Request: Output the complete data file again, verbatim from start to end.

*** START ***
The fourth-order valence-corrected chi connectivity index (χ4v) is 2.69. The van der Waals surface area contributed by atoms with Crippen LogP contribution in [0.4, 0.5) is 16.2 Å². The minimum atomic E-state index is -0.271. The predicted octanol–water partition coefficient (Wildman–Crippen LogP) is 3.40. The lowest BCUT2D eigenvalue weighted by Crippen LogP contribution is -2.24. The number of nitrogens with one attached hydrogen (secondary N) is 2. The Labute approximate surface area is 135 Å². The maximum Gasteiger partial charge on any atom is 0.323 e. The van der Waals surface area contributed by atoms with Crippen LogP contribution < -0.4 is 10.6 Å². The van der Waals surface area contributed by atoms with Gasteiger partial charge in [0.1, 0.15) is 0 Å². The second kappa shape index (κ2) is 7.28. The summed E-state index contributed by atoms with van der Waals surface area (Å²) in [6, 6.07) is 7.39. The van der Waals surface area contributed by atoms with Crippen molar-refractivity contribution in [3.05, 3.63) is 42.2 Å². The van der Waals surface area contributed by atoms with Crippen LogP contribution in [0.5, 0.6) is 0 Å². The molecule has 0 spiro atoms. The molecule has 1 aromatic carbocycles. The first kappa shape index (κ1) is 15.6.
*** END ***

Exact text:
The fourth-order valence-corrected chi connectivity index (χ4v) is 2.69. The van der Waals surface area contributed by atoms with Crippen LogP contribution in [0.4, 0.5) is 16.2 Å². The minimum atomic E-state index is -0.271. The predicted octanol–water partition coefficient (Wildman–Crippen LogP) is 3.40. The lowest BCUT2D eigenvalue weighted by Crippen LogP contribution is -2.24. The number of nitrogens with one attached hydrogen (secondary N) is 2. The Labute approximate surface area is 135 Å². The maximum Gasteiger partial charge on any atom is 0.323 e. The van der Waals surface area contributed by atoms with Crippen LogP contribution < -0.4 is 10.6 Å². The van der Waals surface area contributed by atoms with Gasteiger partial charge in [0.1, 0.15) is 0 Å². The second kappa shape index (κ2) is 7.28. The summed E-state index contributed by atoms with van der Waals surface area (Å²) in [6, 6.07) is 7.39. The van der Waals surface area contributed by atoms with Crippen molar-refractivity contribution in [3.05, 3.63) is 42.2 Å². The van der Waals surface area contributed by atoms with Crippen LogP contribution in [0.5, 0.6) is 0 Å². The molecule has 0 spiro atoms. The molecule has 1 aromatic carbocycles. The first kappa shape index (κ1) is 15.6.